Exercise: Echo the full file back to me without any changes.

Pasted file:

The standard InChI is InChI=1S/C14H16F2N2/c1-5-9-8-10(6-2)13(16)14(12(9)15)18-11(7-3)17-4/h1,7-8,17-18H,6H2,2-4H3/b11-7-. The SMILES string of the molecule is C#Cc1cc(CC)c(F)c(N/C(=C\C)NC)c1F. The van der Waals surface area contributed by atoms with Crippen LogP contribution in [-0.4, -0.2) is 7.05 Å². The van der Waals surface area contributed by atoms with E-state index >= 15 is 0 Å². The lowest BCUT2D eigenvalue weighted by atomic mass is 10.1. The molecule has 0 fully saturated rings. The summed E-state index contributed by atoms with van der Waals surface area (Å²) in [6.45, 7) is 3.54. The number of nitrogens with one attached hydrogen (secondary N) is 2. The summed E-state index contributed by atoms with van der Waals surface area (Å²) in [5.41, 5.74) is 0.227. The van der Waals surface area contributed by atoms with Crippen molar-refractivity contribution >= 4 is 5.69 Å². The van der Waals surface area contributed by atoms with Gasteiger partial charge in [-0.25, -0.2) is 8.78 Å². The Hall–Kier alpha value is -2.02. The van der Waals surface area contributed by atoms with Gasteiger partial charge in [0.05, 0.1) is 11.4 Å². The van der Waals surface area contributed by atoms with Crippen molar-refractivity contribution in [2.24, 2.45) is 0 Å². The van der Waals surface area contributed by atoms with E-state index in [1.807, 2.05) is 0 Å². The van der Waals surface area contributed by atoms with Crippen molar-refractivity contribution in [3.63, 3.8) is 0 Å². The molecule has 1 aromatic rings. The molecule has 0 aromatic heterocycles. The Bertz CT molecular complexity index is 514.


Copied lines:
The standard InChI is InChI=1S/C14H16F2N2/c1-5-9-8-10(6-2)13(16)14(12(9)15)18-11(7-3)17-4/h1,7-8,17-18H,6H2,2-4H3/b11-7-. The SMILES string of the molecule is C#Cc1cc(CC)c(F)c(N/C(=C\C)NC)c1F. The van der Waals surface area contributed by atoms with Crippen LogP contribution in [-0.4, -0.2) is 7.05 Å². The van der Waals surface area contributed by atoms with E-state index >= 15 is 0 Å². The lowest BCUT2D eigenvalue weighted by atomic mass is 10.1. The molecule has 0 fully saturated rings. The summed E-state index contributed by atoms with van der Waals surface area (Å²) in [6.45, 7) is 3.54. The number of nitrogens with one attached hydrogen (secondary N) is 2. The summed E-state index contributed by atoms with van der Waals surface area (Å²) in [5.41, 5.74) is 0.227. The van der Waals surface area contributed by atoms with Crippen molar-refractivity contribution >= 4 is 5.69 Å². The van der Waals surface area contributed by atoms with Gasteiger partial charge in [-0.25, -0.2) is 8.78 Å². The Hall–Kier alpha value is -2.02. The van der Waals surface area contributed by atoms with Gasteiger partial charge in [0.05, 0.1) is 11.4 Å². The van der Waals surface area contributed by atoms with Crippen molar-refractivity contribution in [2.24, 2.45) is 0 Å². The van der Waals surface area contributed by atoms with E-state index in [1.807, 2.05) is 0 Å². The van der Waals surface area contributed by atoms with Crippen molar-refractivity contribution in [3.63, 3.8) is 0 Å². The molecule has 1 aromatic rings. The molecule has 0 aromatic heterocycles. The Bertz CT molecular complexity index is 514.